Dec. 3, 2020
New study turns gold into magnets
While it’s well known in scientific circles that the properties of metals are fairly fixed, a team of nanoscience researchers has made a surprising innovation when it comes to the properties of one of the most coveted and precious metals — gold.
In its elemental form, gold is one of the least reactive chemical elements; it's always been considered to be non-magnetic. This year, Dr. Simon Trudel, PhD, associate professor in the Department of Chemistry and director of the Nanoscience Multidisciplinary Program in the Faculty of Science, UCalgary graduate student Dr. Pengcheng Dong, PhD, and co-investigators from Mount Allison University, applied the study of nanoscale materials to manipulate gold nanoparticles to become magnetic.
Nanoscience is the study of particles on the nanoscale. The nanoscale is measured in nanometres (nm), which is a billionth of a metre. The particles are usually cited as being one to100 nanometres in size.
The gold nanoparticles this team studied are 2nm. In Trudel’s latest paper, published in the journal Nanoscale, the research team demonstrated how to tune (increase/decrease) the magnetism of gold nanoparticles by choosing the correct non-magnetic organic molecule attached to their surfaces. The study achieved the most tuneablity ever demonstrated.
“You can think of the nanoparticles as a small ball of metal — gold, in this case — that is coated with a single layer of molecule. Both, individually, are non-magnetic,” says Trudel.
“We have changed the magnetization, or how 'strong' a magnet it is, by changing the organic molecules that are attached to the surface of the gold nanoparticles. We can increase the magnetization seven-fold, a control that had yet to be demonstrated before now.”
Possible applications include chemistry research, health care
Trudel says this new discovery can be put to work in practical settings in the future, but emphasizes that the findings need to be kept in context.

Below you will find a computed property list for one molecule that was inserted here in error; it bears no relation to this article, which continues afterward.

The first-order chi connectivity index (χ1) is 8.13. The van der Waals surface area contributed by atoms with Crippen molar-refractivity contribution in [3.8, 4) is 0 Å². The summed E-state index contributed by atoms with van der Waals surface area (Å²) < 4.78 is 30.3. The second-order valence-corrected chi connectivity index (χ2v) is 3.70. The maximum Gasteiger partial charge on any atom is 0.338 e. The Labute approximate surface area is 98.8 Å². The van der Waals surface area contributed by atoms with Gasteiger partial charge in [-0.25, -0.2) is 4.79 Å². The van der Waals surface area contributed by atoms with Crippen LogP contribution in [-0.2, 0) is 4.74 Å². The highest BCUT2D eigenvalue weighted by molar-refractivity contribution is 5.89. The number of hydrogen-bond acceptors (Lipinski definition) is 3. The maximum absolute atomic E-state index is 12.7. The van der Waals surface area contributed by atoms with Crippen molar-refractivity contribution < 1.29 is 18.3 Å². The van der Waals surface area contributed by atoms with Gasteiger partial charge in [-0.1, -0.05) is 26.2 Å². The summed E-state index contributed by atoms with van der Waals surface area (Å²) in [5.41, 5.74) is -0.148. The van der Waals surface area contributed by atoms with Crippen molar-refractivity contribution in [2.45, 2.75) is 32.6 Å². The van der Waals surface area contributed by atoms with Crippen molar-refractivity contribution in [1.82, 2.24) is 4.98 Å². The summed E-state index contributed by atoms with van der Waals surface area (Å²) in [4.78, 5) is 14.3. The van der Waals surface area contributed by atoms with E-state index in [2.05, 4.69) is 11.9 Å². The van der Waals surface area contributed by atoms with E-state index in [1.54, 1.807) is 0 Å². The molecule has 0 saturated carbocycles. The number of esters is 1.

“We show the highest relative control over the magnetization; however, we do not have the highest magnetization ever shown. This is a key challenge in this field. The reported magnetizations are all over the place, varying by as much as 10,000 times,” he says. “Our own nanoparticles are mid-range. At this point, the magnetization is still too low for practical applications, but we did understand how to control it.”
Should researchers be able to reproducibly achieve high magnetization that can be tuned, Trudel expects many possible applications for magnetic gold nanoparticles.
Although gold is an inert metal (which is why gold jewelry doesn’t tarnish or rust), it's been found that gold nanoparticles can be active as catalysts to speed up chemical reactions. However, gold is not cheap, and recovering nanoparticles is challenging. Applying a magnet to the side of the flask, one could recover the nanoparticles easily.
Further, nanoparticles are already used in medical imaging and drug delivery. With suitable magnetic properties, Trudel says, gold nanoparticles could be used for magnetic resonance imaging.
“New useful properties can emerge in unexpected places when studying new nanoscale materials," he says. “Building our understanding of these new properties is a challenging but necessary step in the pursuit of new applications. This is really a great example of driving innovation through fundamental science.”
This research was funded by a Discovery Grant from the Natural Sciences and Engineering Research Council to Trudel.